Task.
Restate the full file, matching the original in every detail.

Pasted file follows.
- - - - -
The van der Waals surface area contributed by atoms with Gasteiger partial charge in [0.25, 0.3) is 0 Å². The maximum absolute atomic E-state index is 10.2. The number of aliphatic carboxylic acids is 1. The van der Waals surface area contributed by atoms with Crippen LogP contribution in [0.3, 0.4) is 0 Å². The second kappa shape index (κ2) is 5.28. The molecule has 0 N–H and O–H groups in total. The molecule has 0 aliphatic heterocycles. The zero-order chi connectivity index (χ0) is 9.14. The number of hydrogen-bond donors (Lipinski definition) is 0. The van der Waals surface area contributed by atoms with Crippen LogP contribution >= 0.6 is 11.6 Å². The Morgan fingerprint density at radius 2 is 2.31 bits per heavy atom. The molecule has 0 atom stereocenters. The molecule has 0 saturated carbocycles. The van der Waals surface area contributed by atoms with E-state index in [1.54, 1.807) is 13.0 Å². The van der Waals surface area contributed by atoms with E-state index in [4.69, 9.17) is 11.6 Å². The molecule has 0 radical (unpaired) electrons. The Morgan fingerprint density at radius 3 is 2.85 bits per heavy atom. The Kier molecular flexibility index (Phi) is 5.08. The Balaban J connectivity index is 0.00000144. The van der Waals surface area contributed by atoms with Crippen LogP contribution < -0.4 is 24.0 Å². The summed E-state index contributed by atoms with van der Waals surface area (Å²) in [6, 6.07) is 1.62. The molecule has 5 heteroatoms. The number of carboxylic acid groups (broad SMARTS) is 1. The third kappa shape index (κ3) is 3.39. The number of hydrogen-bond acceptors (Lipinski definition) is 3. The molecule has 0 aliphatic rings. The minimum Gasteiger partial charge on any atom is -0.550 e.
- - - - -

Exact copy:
The van der Waals surface area contributed by atoms with Gasteiger partial charge in [0.25, 0.3) is 0 Å². The maximum absolute atomic E-state index is 10.2. The number of aliphatic carboxylic acids is 1. The van der Waals surface area contributed by atoms with Crippen LogP contribution in [0.3, 0.4) is 0 Å². The second kappa shape index (κ2) is 5.28. The molecule has 0 N–H and O–H groups in total. The molecule has 0 aliphatic heterocycles. The zero-order chi connectivity index (χ0) is 9.14. The number of hydrogen-bond donors (Lipinski definition) is 0. The van der Waals surface area contributed by atoms with Crippen LogP contribution >= 0.6 is 11.6 Å². The Morgan fingerprint density at radius 2 is 2.31 bits per heavy atom. The molecule has 0 atom stereocenters. The molecule has 0 saturated carbocycles. The van der Waals surface area contributed by atoms with E-state index in [1.54, 1.807) is 13.0 Å². The van der Waals surface area contributed by atoms with E-state index in [4.69, 9.17) is 11.6 Å². The molecule has 0 radical (unpaired) electrons. The Morgan fingerprint density at radius 3 is 2.85 bits per heavy atom. The Kier molecular flexibility index (Phi) is 5.08. The Balaban J connectivity index is 0.00000144. The van der Waals surface area contributed by atoms with Crippen LogP contribution < -0.4 is 24.0 Å². The summed E-state index contributed by atoms with van der Waals surface area (Å²) in [6, 6.07) is 1.62. The molecule has 5 heteroatoms. The number of carboxylic acid groups (broad SMARTS) is 1. The third kappa shape index (κ3) is 3.39. The number of hydrogen-bond acceptors (Lipinski definition) is 3. The molecule has 0 aliphatic rings. The minimum Gasteiger partial charge on any atom is -0.550 e.